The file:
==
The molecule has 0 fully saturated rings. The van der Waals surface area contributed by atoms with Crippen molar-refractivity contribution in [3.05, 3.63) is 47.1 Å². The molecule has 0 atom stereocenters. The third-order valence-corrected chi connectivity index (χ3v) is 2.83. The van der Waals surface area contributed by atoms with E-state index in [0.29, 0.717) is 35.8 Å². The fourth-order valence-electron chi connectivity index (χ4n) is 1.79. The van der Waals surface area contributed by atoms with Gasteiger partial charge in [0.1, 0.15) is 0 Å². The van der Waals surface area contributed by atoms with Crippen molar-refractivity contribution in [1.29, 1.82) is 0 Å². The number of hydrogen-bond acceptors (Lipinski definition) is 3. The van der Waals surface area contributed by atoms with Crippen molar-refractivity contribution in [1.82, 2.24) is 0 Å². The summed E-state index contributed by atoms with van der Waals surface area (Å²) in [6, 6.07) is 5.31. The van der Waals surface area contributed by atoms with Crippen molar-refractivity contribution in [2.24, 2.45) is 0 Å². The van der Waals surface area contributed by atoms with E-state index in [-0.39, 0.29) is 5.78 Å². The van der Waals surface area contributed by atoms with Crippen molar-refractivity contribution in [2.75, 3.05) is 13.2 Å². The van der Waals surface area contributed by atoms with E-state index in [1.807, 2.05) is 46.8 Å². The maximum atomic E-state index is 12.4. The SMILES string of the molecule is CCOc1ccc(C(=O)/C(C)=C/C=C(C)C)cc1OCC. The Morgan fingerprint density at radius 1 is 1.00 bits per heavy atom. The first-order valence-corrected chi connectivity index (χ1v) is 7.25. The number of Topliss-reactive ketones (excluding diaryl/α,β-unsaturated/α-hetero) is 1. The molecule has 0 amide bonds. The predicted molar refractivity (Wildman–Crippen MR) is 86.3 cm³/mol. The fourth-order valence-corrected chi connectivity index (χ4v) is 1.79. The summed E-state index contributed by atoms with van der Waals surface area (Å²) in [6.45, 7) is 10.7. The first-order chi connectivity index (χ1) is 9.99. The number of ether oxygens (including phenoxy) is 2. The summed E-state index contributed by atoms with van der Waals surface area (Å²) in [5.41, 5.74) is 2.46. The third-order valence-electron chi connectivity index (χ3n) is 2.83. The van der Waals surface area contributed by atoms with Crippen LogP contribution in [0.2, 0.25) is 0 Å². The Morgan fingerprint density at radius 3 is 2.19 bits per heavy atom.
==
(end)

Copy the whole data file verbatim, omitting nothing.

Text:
The molecule has 0 fully saturated rings. The van der Waals surface area contributed by atoms with Crippen molar-refractivity contribution in [3.05, 3.63) is 47.1 Å². The molecule has 0 atom stereocenters. The third-order valence-corrected chi connectivity index (χ3v) is 2.83. The van der Waals surface area contributed by atoms with E-state index in [0.29, 0.717) is 35.8 Å². The fourth-order valence-electron chi connectivity index (χ4n) is 1.79. The van der Waals surface area contributed by atoms with Gasteiger partial charge in [0.1, 0.15) is 0 Å². The van der Waals surface area contributed by atoms with Crippen molar-refractivity contribution in [1.29, 1.82) is 0 Å². The number of hydrogen-bond acceptors (Lipinski definition) is 3. The van der Waals surface area contributed by atoms with Crippen molar-refractivity contribution in [1.82, 2.24) is 0 Å². The summed E-state index contributed by atoms with van der Waals surface area (Å²) in [6, 6.07) is 5.31. The van der Waals surface area contributed by atoms with Crippen molar-refractivity contribution in [2.24, 2.45) is 0 Å². The van der Waals surface area contributed by atoms with E-state index in [-0.39, 0.29) is 5.78 Å². The van der Waals surface area contributed by atoms with Crippen molar-refractivity contribution in [2.75, 3.05) is 13.2 Å². The van der Waals surface area contributed by atoms with E-state index in [1.807, 2.05) is 46.8 Å². The maximum atomic E-state index is 12.4. The SMILES string of the molecule is CCOc1ccc(C(=O)/C(C)=C/C=C(C)C)cc1OCC. The Morgan fingerprint density at radius 1 is 1.00 bits per heavy atom. The first-order valence-corrected chi connectivity index (χ1v) is 7.25. The number of Topliss-reactive ketones (excluding diaryl/α,β-unsaturated/α-hetero) is 1. The molecule has 0 amide bonds. The predicted molar refractivity (Wildman–Crippen MR) is 86.3 cm³/mol. The fourth-order valence-corrected chi connectivity index (χ4v) is 1.79. The summed E-state index contributed by atoms with van der Waals surface area (Å²) in [6.45, 7) is 10.7. The first-order chi connectivity index (χ1) is 9.99. The number of ether oxygens (including phenoxy) is 2. The summed E-state index contributed by atoms with van der Waals surface area (Å²) in [5.41, 5.74) is 2.46. The third-order valence-electron chi connectivity index (χ3n) is 2.83. The van der Waals surface area contributed by atoms with Crippen LogP contribution in [0.2, 0.25) is 0 Å². The Morgan fingerprint density at radius 3 is 2.19 bits per heavy atom.